With the move to the North since 1916, the Black industrial reserve army is led into production (and to the front) during world war, and out of it, to be removed back into the misery of unemployment when the war and after-war economic booms are over, that were the result of American expansion on the world imperialist scene. What do these movement in and out of production have to do with changes in trade-unionism and its relation to capital?
In this question Raya leans heavily on what Lenin sees as “betrayal” of the social-democratic leaders, not understanding that the imperialist phase made old tactics, like unionism, redundant. 14 She takes over this incomplete and moralistic bolshevik approach when discussing trade-unions, political organizations and Black organizations.
We have seen in the chapter above that between 1877 and the outbreak of the First World War (1914) the Black workers in the North worked with, were organized with and struggled together with white workers. How can I consider this as his anticipation of the next stage of development of labor in its relationship with capital, when the next stage is that of the replacement of anarchist unions with those of the AFL? In 1886, against 80,000 workers on strike for the eight-hour day, the anarchist labor leaders, Parsons, Spies, Fischer and Engel, were sent to the gallows. The pressure by capital made it possible that the later AFL could take over the struggles for an 8 hour working day, as an apolitical craft union, openly racist with its
demand for the ‘Chinese Exclusion’ act, not to mention racially separate locals for Negroes. Its indifference to the unskilled was to cause such isolation from the Negro that it would become impossible to organize heavy industry without breaking away from that craft union stranglehold.
(p. 45) This fundamental function of the AFL for imperialism is not contradicted by the seemingly ‘radical’ behavior of its president Samuel Gompers when he began by opposing American imperialism before … capitulating to it (p. 55), or that Gompers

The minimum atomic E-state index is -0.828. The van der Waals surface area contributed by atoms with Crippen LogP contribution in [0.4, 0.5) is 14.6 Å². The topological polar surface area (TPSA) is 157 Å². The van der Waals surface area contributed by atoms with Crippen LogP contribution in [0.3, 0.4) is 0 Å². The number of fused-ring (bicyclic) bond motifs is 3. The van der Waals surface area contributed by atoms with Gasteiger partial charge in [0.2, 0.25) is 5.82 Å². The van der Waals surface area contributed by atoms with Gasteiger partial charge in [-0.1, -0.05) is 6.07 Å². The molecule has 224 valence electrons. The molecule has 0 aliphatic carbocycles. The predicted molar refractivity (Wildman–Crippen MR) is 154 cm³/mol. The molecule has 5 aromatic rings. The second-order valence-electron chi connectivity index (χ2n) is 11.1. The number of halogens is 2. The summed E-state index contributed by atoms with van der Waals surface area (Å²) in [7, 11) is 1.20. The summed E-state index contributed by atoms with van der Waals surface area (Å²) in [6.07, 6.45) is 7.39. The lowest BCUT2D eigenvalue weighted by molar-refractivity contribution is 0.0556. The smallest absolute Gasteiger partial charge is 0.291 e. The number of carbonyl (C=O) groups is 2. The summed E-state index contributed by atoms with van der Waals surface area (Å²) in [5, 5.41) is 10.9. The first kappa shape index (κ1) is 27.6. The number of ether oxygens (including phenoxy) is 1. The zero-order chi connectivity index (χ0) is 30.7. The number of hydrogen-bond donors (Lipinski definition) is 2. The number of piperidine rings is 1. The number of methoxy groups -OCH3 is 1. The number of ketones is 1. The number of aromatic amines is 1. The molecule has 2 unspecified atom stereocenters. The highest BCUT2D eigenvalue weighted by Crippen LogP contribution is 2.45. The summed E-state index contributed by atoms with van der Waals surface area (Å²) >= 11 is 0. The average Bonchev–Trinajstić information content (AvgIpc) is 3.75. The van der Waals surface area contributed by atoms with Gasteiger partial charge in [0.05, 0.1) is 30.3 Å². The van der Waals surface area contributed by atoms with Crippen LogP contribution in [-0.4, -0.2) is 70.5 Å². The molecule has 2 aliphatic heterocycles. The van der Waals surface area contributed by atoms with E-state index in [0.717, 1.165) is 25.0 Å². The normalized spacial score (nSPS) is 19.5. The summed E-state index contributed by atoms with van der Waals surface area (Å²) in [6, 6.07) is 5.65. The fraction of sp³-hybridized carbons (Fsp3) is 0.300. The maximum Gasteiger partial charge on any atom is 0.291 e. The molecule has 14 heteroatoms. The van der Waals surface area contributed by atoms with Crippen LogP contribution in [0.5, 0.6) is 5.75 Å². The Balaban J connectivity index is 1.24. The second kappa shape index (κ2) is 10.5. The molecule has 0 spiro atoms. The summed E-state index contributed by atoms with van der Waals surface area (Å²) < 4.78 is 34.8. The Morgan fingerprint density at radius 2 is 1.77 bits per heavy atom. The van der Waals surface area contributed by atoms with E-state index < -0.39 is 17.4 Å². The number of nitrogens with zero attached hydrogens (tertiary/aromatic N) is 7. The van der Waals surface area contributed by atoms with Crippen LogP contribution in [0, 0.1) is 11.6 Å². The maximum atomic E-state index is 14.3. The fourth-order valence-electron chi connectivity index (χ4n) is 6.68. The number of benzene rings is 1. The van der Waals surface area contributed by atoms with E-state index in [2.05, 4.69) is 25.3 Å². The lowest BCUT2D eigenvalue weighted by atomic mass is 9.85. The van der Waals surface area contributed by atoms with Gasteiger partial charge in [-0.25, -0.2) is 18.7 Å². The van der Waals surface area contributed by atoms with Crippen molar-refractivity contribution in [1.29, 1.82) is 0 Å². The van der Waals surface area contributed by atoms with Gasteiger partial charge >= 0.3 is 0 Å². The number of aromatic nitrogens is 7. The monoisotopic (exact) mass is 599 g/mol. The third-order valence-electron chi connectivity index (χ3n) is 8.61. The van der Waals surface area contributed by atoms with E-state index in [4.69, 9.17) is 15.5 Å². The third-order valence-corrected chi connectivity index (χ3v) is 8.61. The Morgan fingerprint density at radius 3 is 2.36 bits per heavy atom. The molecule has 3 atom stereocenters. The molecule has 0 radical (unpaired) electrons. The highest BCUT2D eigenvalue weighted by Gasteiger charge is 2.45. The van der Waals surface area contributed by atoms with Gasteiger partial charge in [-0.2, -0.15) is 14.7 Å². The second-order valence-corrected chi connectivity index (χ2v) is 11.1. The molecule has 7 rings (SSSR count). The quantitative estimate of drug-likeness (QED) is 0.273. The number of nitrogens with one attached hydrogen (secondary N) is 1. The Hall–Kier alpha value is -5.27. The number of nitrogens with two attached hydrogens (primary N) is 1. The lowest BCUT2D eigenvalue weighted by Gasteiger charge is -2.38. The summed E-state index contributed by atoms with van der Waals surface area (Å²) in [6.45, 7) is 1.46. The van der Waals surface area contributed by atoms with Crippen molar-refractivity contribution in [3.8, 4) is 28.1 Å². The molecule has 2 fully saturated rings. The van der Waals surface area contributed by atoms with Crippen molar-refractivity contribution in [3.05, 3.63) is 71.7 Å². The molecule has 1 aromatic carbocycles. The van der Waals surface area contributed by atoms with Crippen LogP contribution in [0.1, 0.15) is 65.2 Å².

sent delegates to the newly formed second Marxist International and got it to approve the American suggestion for a general strike, world-wide if possible, for the eight-hour day.
(p. 45) Such verbal radicalism was very usual in the Second International, whose parties and unions in overwhelming majority defended ‘their’ imperialism in 1914. We cannot limit ourselves to look for ‘treason’ by its ‘bribed’ leaders, as the Bolsheviks did. The Communist Left in Germany understood that the period of imperialism had ended the possibility of reforms. Therefore the unions and parties that once belonged to the proletariat, were faced with the choice: continue their existence as formal organizations by accepting their function of integrating the working class into capitalism and imperialism, or be destroyed, as happened to the anarchist unions in the United States.
What about the advance of the CIO as industrial unions? The Left Communists at the German waterfront were greatly influenced by the transformation of American craft unionism (that had continued its existence into the 1920s in the German social-democratic unions) into industrial unionism. For this reason the Allgemeine Arbeiter-Unionen in Germany, linked to the left-communist KAPD, had been organized by industry. How did the Black worker anticipate this next stage of development of labor in its relationship with capital? Raya points out that the Black worker, in majority unskilled, was locked out from the craft unionism of AFL, and that he worked – side by side with whites - in new heavy industries like coal and steel in the South, plus in the strictly Black industries like lumber camps, sawmills and fertilizer plants in the South.
By no accident, the discontent with the craft unionism of the A.F. of L. came first of all from the Western Federation of Miners, which merged into the Industrial Workers of the World (IWW) in 1905. It was built on militant class struggle lines, industrial unionism 30 years ahead of the CIO. It also had, first, a socialist, and then a syndicalist philosophy of ‘one big union’ which would not merely fight to better conditions of labor and raise wages, but to control production. At the height of its power, the IWW claimed one million members, 100,000 of whom were Negroes. The most important of the IWW unions among Negroes were precisely in the prejudice-ridden South (…) In the United States, too, we see the vanguard role of the IWW not only as labor in general, but specifically in relationship to Negro labor who thereby not only as ‘mass’ but as reason refashioned American unionism. The most prominent of the Negro IWW organizers was Ben Fletcher who was jailed with the founders of the IWW, Haywood, Chaplin and others for their opposition to World War I. (…) By then the war hysteria, persecution by the government and imprisonment of its leaders brought about the decline of the IWW. The only thing that awaited the Negro in the North was isolation and extreme frustration.
The CIO got the chance to establish itself as a ‘reasonable’ union with decisive influence on workers - especially the unskilled and Black workers - in industries not covered by AFL only after the repression of the IWW in 1914-1918. Raya is overtly enthusiastic about the CIO in the crisis-ridden and disillusioning 1930s:
For the first time, on a national scale, white and black labor had united to gain union recognition. For the first time, organized labor struck where it hurt capital most, in all the basic industries — rubber, coal, steel, auto. For the first time, employed and unemployed did not work at cross purposes.